I usually maintain pretty good control of things. I understand my projects, I know my resources, I have my plans: I execute well. When I travel, I’m organized just enough to make the day work while leaving most of my time free for wandelen and lunchen. I try to keep myself under control; I try not to control others.
Yet things spun badly out of control in the past months, and I was surprised and sometimes overwhelmed by events that I thought I understood. So, is control an illusion?
What is ‘control’? To my mind, the power to change perceptions and events, perhaps also to prevent change from happening? Or, as a friend suggests, a matter of saying “I will” rather than “I can” when confronted by change?
A lot of things that matter to me are actually outside of my control. I can’t change facts: experimental data will be what it is, and arrive when it’s ready. Sadly, I can’t change people’s perceptions: they often persist in believing what they will for reasons entirely their own. My knowledge is piecemeal; my power to act is limited in both timing and intensity.
What I can control is how I think about things, what meaning and significance I give events and how I let other people constrain my actions. I am learning that exercising control is more about how I choose to yield it than about how I assert it.
I was invited to a friend’s for dinner the other night where we talked about someone who had lost a leg to illness. He had refused to let it stop him in life, adapting his physical abilities to overcome the limitations of his handicap (hopping up stairs without aid) and completing significant academic work at Cambridge. At the same time, he struggled in relationships, beset by need and over-reactive to his partner’s moods.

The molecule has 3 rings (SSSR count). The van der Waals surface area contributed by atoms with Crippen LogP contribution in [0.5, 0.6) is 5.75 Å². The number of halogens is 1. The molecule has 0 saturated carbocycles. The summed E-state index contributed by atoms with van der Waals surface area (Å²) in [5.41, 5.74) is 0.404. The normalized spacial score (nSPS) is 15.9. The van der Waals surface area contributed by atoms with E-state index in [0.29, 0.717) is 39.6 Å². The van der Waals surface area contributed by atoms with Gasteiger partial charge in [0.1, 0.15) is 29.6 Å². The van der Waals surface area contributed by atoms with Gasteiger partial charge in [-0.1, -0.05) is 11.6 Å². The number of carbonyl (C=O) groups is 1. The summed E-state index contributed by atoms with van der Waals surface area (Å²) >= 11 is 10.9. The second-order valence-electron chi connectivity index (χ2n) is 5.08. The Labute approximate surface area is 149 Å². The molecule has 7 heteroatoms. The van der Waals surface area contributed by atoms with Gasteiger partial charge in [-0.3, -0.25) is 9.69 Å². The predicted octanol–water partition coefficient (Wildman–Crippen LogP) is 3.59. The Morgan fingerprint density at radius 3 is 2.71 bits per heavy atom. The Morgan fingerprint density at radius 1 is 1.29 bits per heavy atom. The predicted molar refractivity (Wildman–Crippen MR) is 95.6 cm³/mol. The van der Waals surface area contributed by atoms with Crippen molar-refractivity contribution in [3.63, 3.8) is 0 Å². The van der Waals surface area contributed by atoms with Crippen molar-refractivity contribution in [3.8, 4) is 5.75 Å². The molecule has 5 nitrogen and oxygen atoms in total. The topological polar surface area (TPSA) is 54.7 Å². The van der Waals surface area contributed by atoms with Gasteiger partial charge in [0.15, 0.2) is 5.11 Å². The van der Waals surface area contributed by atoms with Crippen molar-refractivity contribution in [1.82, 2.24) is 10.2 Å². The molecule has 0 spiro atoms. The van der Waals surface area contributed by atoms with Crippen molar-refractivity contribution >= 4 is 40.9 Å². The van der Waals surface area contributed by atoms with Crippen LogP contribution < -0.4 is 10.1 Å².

It’s a big difference, and the reasons seem almost solipsistic. His successes are driven by asserting positively over himself (I will), his failures by yielding negatively to another (I can’t).
People overcome adversity and assert control in many ways: enduring, waiting, witnessing, complaining, fighting. Often, though, and too often in my case, strategies are deployed against events and perceptions that won’t be changed. Knowing the difference between the illusion and the reality of control is probably key to reducing stress as well as increasing success.
What is control: power or perception? Or perhaps it still comes down to self-control: keeping my work and my relationships within limits and in balance.